Based on the concept of the breakpoint graph, Hannenhalli and Pevzner (1995a) developed a polynomial algorithm for the reversal distance problem, that is, for computing a most parsimonious scenario to transform one unichromosomal genome into another. This approach was further extended to the genomic distance problem, that is, finding a most parsimonious scenario for multichromosomal genomes under inversions, translocations, fusions, and fissions of chromosomes (Hannenhalli and Pevzner 1995a; Tesler 2002b). However, these results, although useful, do not yet yield a meaningful estimate of the number of the rearrangement events on the evolutionary path from mouse to human. The problem is that the genomic sequences provide evidence for both microrearrangements (e.g., intrachromosomal rearrangements with a span <1 Mb) and macrorearrangements (e.g., intrachromosomal rearrangements of larger span as well as interchromosomal rearrangements). The existing rearrangement algorithms do not distinguish between these two types of rearrangements. Because some microrearrangements may be caused by fragment assembly errors, mixing microrearrangements and macrorearrangements within one rearrangement scenario may produce a distorted picture greatly influenced by the sequencing errors in draft genomic sequences. Another difficulty is an unreliable assignment of orthologs (false orthologs), which may create an impression of a rearrangement that never happened (Tatusov et al. 1997). The conserved gene order can also be disrupted by recent duplications and insertions (Hardison et al. 1997).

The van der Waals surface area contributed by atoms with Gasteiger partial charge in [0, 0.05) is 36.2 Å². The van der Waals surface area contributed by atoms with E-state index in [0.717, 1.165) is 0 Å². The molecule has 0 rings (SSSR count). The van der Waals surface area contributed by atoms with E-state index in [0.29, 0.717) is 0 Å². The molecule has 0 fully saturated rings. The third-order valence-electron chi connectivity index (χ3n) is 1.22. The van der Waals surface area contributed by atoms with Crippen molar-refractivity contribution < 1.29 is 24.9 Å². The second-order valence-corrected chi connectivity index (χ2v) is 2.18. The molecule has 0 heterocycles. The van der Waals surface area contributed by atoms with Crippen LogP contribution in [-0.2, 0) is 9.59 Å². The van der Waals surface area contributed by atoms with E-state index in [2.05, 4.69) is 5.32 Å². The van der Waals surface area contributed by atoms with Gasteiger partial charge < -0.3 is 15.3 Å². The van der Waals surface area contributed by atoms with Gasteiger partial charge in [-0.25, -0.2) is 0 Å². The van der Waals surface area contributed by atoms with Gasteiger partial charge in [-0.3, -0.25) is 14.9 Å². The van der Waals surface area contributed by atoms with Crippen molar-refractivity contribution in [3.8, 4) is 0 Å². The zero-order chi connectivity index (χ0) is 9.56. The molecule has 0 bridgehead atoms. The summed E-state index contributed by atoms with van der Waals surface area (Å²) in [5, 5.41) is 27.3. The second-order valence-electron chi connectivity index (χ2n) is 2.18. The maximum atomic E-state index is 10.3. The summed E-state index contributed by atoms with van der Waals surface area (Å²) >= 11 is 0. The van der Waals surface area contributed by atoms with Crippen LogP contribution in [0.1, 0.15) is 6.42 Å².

To address these complications, we first describe a new approach to synteny block generation that separates microrearrangements from macrorearrangements. It allows one to study microrearrangements and macrorearrangements separately and to arrive at a new estimate of the number of macrorearrangements that cover ~170 Myr (million years) of evolutionary distance between human and mouse. We also estimate the number of microrearrangements (but it remains to be seen to what extent this estimate is influenced by the fragment assembly errors) on the evolutionary path between mouse and human.